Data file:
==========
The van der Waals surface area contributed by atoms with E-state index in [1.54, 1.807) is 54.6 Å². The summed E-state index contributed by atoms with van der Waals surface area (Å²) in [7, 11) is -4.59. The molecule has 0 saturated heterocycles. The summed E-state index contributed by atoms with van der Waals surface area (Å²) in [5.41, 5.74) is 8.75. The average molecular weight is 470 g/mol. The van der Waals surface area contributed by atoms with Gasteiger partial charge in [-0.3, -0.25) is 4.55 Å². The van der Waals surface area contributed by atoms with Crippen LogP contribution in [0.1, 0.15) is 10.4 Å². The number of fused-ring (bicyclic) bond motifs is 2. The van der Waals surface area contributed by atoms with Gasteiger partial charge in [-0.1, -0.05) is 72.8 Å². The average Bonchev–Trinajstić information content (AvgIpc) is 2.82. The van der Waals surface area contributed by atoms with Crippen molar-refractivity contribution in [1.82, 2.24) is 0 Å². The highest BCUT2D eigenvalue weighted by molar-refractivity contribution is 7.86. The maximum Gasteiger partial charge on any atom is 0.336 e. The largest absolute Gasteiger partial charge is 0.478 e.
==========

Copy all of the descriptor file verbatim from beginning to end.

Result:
The van der Waals surface area contributed by atoms with E-state index in [1.54, 1.807) is 54.6 Å². The summed E-state index contributed by atoms with van der Waals surface area (Å²) in [7, 11) is -4.59. The molecule has 0 saturated heterocycles. The summed E-state index contributed by atoms with van der Waals surface area (Å²) in [5.41, 5.74) is 8.75. The average molecular weight is 470 g/mol. The van der Waals surface area contributed by atoms with Gasteiger partial charge in [-0.3, -0.25) is 4.55 Å². The van der Waals surface area contributed by atoms with Crippen LogP contribution in [0.1, 0.15) is 10.4 Å². The number of fused-ring (bicyclic) bond motifs is 2. The van der Waals surface area contributed by atoms with Gasteiger partial charge in [-0.1, -0.05) is 72.8 Å². The average Bonchev–Trinajstić information content (AvgIpc) is 2.82. The van der Waals surface area contributed by atoms with Crippen molar-refractivity contribution in [1.82, 2.24) is 0 Å². The highest BCUT2D eigenvalue weighted by molar-refractivity contribution is 7.86. The maximum Gasteiger partial charge on any atom is 0.336 e. The largest absolute Gasteiger partial charge is 0.478 e.